C still using our same sample results what one number

Info icon This preview shows pages 166–169. Sign up to view the full content.

View Full Document Right Arrow Icon
(c) Still using our same sample results, what one number would you use to predict a healthy body temperature? If you then considered the uncertainty (margin-of-error) in this estimate for predicting one person’s body temperature, would you expected this marg in-of-error to be larger or smaller then for predicting the population mean body temperature? Explain. Estimate: Margin-of-error: Explain: To construct such a confidence interval (often called a “prediction interval” to indicate that it will predict an individual outcome rather than the population mean), we need to consider both the sample-to- sample variation in sample means as well as the individual-to-individual variation in body temperatures. (d) We will estimate this combined standard error of an individual value by s n / 1 1 ² . Using this formula, how will this compare to the standard error of the sample mean (larger or smaller)? Explain. (e) Calculate this value for the body temperature data.
Image of page 166

Info icon This preview has intentionally blurred sections. Sign up to view the full version.

View Full Document Right Arrow Icon
Chance/Rossman, 2015 ISCAM III Investigation 2.6 166 If we are willing to assume that the population follows a normal distribution (note this is more restrictive than what we need to apply the Central Limit Theorem), then we can construct a 95% prediction interval for an individual outcome using the t- distribution. Definition: To predict an individual value, we can calculate a prediction interval (PI) . We construct the interval using the sample mean as our estimate, but we adjust the standard error to take into account the additional variability of an individual value from the population mean: x + t * n ± 1 n s s / 2 2 ² or x + t * n ± 1 u s n / 1 1 ² This procedure is valid as long as the sample observations are randomly selected from a normally distributed population. Note that prediction intervals are not robust to violations from the normality condition even with large sample sizes. (f) Notice the critical value will be the same as in the previous investigation. Recall or determine the critical value with n = 130 and 95% confidence. (g) Using your answer to (f), calculate a 95% prediction interval for an individual healthy adult body temperature. (h) How do the center and width of this interval compare to the 95% confidence interval for the population mean body temperature found in the previous investigation? (i) Provide a one-sentence interpretation on the interval calculated in (g). (j) The JAMA article only reported the summary statistics and did not provide the individual temperature values. If you had access to the individual data values, what could you do to assess whether the normality assumption is reasonable? (k) Without access to the individual data values but considering the context (body temperatures of healthy adults), do you have any thoughts about how plausible it is that the population is normally distributed?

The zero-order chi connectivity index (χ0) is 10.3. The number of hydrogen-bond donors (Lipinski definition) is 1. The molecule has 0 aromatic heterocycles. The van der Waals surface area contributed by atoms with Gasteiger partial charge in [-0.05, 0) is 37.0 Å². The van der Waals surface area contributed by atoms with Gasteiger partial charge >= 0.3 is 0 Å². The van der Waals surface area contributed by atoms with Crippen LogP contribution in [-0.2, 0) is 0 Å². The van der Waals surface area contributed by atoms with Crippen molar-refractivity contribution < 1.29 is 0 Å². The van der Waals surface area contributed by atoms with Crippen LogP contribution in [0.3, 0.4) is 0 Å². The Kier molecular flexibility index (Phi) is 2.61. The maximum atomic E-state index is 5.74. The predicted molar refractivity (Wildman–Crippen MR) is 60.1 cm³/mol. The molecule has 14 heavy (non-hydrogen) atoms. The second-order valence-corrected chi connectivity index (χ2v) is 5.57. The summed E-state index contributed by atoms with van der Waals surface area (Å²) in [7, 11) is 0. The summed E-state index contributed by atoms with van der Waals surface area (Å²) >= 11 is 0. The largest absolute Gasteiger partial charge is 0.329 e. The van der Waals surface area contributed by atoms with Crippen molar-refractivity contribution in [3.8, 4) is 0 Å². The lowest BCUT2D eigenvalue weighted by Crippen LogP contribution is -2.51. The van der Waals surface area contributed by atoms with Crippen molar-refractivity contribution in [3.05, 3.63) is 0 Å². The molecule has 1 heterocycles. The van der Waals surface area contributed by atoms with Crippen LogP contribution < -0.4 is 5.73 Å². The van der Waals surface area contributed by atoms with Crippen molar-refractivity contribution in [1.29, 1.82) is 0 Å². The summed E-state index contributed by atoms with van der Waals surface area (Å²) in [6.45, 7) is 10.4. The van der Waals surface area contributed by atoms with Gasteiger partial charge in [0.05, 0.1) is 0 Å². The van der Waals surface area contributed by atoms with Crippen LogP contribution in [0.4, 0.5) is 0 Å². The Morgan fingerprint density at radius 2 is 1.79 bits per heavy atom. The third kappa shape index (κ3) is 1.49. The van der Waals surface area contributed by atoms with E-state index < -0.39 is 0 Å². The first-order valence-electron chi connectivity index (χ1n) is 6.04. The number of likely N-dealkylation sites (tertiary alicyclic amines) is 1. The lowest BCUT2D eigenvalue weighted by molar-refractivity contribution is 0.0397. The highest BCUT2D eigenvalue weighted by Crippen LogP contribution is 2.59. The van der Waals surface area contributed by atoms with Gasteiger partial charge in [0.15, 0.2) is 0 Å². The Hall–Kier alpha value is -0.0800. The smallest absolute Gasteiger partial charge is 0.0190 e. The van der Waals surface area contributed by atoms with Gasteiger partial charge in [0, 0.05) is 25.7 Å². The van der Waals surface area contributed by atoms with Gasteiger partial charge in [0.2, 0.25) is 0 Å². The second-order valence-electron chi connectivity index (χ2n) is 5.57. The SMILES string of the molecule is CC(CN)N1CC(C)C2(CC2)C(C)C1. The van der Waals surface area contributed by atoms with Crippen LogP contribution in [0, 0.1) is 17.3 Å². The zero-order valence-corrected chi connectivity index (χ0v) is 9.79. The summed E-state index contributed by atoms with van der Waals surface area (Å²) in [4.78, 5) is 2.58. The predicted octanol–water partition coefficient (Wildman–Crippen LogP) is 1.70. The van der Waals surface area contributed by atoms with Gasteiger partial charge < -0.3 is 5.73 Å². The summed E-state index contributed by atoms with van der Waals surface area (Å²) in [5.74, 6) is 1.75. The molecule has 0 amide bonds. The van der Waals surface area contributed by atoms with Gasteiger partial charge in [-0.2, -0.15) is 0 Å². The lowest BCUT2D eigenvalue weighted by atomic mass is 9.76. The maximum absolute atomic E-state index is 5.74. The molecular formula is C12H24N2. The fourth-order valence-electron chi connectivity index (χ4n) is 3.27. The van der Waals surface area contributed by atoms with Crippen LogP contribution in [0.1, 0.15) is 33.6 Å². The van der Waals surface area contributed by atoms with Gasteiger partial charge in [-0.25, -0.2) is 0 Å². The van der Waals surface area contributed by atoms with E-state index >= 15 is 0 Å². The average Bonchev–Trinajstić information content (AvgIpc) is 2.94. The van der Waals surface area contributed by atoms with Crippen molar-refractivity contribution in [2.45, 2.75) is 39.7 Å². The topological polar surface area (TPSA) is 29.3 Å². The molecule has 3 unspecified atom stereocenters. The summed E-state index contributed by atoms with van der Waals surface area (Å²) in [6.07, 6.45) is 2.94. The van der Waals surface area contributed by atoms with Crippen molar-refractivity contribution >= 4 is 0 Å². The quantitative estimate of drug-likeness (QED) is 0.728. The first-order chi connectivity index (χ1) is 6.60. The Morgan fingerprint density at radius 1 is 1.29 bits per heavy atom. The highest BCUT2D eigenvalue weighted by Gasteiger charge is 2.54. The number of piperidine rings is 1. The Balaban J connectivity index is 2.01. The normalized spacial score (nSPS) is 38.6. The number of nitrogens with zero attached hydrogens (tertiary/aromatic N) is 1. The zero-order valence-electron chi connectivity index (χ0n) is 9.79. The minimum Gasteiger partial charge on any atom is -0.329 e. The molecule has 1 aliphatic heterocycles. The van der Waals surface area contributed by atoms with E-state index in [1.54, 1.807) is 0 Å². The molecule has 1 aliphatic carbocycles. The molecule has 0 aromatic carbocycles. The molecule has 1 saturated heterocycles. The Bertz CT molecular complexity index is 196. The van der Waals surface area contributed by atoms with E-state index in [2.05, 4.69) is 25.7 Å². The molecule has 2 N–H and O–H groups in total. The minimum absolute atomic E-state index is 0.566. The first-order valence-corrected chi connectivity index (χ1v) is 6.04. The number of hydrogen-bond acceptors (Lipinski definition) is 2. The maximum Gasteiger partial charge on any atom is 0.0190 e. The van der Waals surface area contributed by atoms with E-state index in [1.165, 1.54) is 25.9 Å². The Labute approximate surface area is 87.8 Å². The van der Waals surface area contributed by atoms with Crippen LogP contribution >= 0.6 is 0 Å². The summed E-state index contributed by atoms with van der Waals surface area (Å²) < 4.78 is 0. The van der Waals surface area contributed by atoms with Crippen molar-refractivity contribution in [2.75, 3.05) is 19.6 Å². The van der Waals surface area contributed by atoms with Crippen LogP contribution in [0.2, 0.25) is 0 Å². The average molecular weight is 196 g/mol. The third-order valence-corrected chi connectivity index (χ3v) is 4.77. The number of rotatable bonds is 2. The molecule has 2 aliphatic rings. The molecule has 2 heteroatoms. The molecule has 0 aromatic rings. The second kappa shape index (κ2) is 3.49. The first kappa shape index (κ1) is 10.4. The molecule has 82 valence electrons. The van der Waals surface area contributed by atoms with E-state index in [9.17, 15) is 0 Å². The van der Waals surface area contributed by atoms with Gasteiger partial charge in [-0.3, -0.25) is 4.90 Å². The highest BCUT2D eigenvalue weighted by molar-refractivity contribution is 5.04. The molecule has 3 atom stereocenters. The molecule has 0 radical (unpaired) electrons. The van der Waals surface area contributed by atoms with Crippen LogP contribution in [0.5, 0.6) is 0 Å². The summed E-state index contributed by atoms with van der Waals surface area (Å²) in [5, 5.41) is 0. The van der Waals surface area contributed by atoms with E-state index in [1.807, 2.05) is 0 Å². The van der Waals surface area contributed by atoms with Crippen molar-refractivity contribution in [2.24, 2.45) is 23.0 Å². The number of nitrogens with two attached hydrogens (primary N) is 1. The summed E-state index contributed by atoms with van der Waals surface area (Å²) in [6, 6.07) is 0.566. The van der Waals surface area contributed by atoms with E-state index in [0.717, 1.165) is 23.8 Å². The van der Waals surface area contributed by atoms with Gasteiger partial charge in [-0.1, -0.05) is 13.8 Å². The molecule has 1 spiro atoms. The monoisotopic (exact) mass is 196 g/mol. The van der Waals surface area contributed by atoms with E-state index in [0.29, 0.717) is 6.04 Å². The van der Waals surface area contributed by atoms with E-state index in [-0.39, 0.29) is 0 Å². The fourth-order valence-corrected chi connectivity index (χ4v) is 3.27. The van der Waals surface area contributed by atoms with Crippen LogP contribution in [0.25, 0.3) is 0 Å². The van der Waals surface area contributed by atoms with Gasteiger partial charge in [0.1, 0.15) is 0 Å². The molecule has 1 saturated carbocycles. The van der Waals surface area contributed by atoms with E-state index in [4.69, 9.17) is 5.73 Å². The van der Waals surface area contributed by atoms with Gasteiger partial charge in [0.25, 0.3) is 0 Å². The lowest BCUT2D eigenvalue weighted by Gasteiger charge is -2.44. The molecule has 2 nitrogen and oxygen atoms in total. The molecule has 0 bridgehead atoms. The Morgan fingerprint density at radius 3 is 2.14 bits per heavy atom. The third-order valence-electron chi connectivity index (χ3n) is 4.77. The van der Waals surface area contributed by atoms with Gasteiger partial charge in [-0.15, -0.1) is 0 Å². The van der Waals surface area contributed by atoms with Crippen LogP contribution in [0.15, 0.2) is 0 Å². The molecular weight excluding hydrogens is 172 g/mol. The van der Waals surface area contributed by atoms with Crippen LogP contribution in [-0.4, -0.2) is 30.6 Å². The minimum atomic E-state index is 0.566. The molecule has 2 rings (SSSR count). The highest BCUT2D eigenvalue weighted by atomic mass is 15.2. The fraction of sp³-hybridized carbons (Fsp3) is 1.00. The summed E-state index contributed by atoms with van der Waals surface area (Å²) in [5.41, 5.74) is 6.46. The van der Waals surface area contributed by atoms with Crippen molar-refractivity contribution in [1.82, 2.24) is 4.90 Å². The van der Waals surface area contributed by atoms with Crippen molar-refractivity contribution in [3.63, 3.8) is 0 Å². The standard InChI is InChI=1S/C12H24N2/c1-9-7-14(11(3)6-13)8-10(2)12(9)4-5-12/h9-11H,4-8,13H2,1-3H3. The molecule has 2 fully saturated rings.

Image of page 167
Chance/Rossman, 2015 ISCAM III Investigation 2.6 167 Study Conclusions For one person to determine whether they have an unusual body temperature, we need a prediction interval rather than a confidence interval for the population mean. A 95% prediction interval for the body temperature of a healthy adult turns out to be (96.79, 99.71), a fairly wide interval.
Image of page 168

Info icon This preview has intentionally blurred sections. Sign up to view the full version.

View Full Document Right Arrow Icon
Image of page 169
This is the end of the preview. Sign up to access the rest of the document.

{[ snackBarMessage ]}

What students are saying

  • Left Quote Icon

    As a current student on this bumpy collegiate pathway, I stumbled upon Course Hero, where I can find study resources for nearly all my courses, get online help from tutors 24/7, and even share my old projects, papers, and lecture notes with other students.

    Student Picture

    Kiran Temple University Fox School of Business ‘17, Course Hero Intern

  • Left Quote Icon

    I cannot even describe how much Course Hero helped me this summer. It’s truly become something I can always rely on and help me. In the end, I was not only able to survive summer classes, but I was able to thrive thanks to Course Hero.

    Student Picture

    Dana University of Pennsylvania ‘17, Course Hero Intern

  • Left Quote Icon

    The ability to access any university’s resources through Course Hero proved invaluable in my case. I was behind on Tulane coursework and actually used UCLA’s materials to help me move forward and get everything together on time.

    Student Picture

    Jill Tulane University ‘16, Course Hero Intern